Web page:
Collaboration is a sticky wicket. Seldom is the time when we don’t want to be collaborating more effectively. We want to do what we do better. Quicker. More effectively. With more impact.

We talk about collaboration a lot, and I think we like to tell ourselves we are good, kind and empathetic collaborators. We are not.

Let’s remind ourselves, there are lots of ways to be more collaborative. From making better use of technology, to communicating more effectively, to thinking of new ways to be sharing. We can always be exploring innovative ways to work with other people and teams.

But that’s a lot of things to be thinking about. Maybe instead we could be thinking about one thing. One specific thing. Because if we do this one thing, this one incredibly important, powerful thing, it will lead to more team work, more partnership and more collaboration.

Be transparent.

Don’t be a little transparent, be a lot transparent. Lead with transparency. Embrace transparency. Talk about transparency. Brag about transparency. Just…be transparent. There are different ways this can be done.

Always share what you are working on.
Yes, we want our work to represent the very best of who we are, and what we do. Sharing your work before it’s done may reveal your mistakes, and maybe even your shortcomings. You have not had a chance to do all your research, and ensure the information you are sharing in a report or presentation is accurate.Who cares.Share your work before its done. Get input from your colleagues on your ideas and process. Find out what they are working. Be generous, and be curious.

When in doubt, share. If you think maybe your colleague should be aware of what you are working on, put maybe away. Tell your colleague. Time will be saved, and you will find yourself getting work done better, smarter and quicker.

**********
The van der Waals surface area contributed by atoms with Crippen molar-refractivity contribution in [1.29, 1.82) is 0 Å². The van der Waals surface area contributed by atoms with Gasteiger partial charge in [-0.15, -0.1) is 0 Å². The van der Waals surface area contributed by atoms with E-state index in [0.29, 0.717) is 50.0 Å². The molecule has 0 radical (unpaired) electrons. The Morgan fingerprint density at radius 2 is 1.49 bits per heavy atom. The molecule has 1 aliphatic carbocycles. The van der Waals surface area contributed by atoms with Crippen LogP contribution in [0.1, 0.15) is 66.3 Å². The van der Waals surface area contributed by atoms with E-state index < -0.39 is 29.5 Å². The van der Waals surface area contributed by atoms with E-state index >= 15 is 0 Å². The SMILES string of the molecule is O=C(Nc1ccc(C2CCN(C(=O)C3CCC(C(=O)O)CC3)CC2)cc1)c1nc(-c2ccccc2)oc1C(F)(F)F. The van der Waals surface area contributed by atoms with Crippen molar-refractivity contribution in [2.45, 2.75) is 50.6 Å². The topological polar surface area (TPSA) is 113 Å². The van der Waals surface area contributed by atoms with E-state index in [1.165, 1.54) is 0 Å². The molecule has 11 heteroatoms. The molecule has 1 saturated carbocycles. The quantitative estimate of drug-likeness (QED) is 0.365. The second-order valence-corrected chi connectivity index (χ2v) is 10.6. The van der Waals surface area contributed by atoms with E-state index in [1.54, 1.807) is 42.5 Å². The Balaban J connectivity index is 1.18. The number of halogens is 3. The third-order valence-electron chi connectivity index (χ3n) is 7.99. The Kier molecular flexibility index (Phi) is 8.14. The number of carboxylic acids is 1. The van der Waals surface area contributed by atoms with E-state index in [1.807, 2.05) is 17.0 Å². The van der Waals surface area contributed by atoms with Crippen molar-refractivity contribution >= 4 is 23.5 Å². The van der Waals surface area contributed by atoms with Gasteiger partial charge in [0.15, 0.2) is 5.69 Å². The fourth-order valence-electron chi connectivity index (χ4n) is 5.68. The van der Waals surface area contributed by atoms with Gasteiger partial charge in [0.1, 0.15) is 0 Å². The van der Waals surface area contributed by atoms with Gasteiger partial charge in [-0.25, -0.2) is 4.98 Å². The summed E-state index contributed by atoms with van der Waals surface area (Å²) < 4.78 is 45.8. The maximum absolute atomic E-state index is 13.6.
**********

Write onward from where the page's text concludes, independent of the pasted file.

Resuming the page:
Always be curious.
Transparency only works when you have someone to be transparent with. It’s not just about you giving others access to your work, but others need to give you access to their work. This may be something you need to make time to do. Set as a calendar item. A task on your to do list. Collaboration and transparency is a two way street, and every person in an organization needs to be transparent, and every person needs to plan to take advantage of the transparency of others. Open the floodgates. Let the mighty rivers of information flow!

Always be strategic.
You are not being transparent just to show your colleagues that you can be transparent. What do you hope to learn through your transparency? What do you hope to gain? How can your work best be framed through your transparency to get the feedback that will help you the most.

During a recent episode of Adam Grant’s excellent WorkLife podcast, he talked about the extreme, radical transparency of Bridgewater Associates, the world’s largest hedge fund. Founder Ray Dalio is fully committed to running a transparent organization. Every single meeting is video taped and made available for everyone in the organization to watch. An employee can be fired for criticizing other employees behind their back, rather than to their face. All staff routinely critique their colleagues on a proprietary app, and the results are shared with the entire company.

As highlighted on the podcast , one manager was called out at an all staff retreat for being the worst manager in the company. The person making the presentation wondered aloud if that manager should even still be working at Bridgewater. That manager was in the the room, and the meeting (as usual) was recorded. In front of everyone, the manager expressed appreciation for the feedback, said that it made sense he would be bottom on the list. He said “This leaves me more energized versus not.”

That manager, Kiran Rao, is still at Bridgewater and says that hearing that news, in front of 200 of his colleagues, was “dressing for the beach one day in flip flops and your swimwear and you swing your door open and you’re in a full-force winter storm. It felt great.” The result of Kiran hearing that feedback, in such a transparent way, is that he improved at his job. More information was shared, and he had an opportunity to grow and improve.

Radical transparency like they have at Bridgewater is certainly not for everyone, and it is not for every organization. Transparency can be difficult, and sometimes painful, but the rewards are plenty. More awareness, more information, more connection. Let the mighty rivers flow.

Be transparent.

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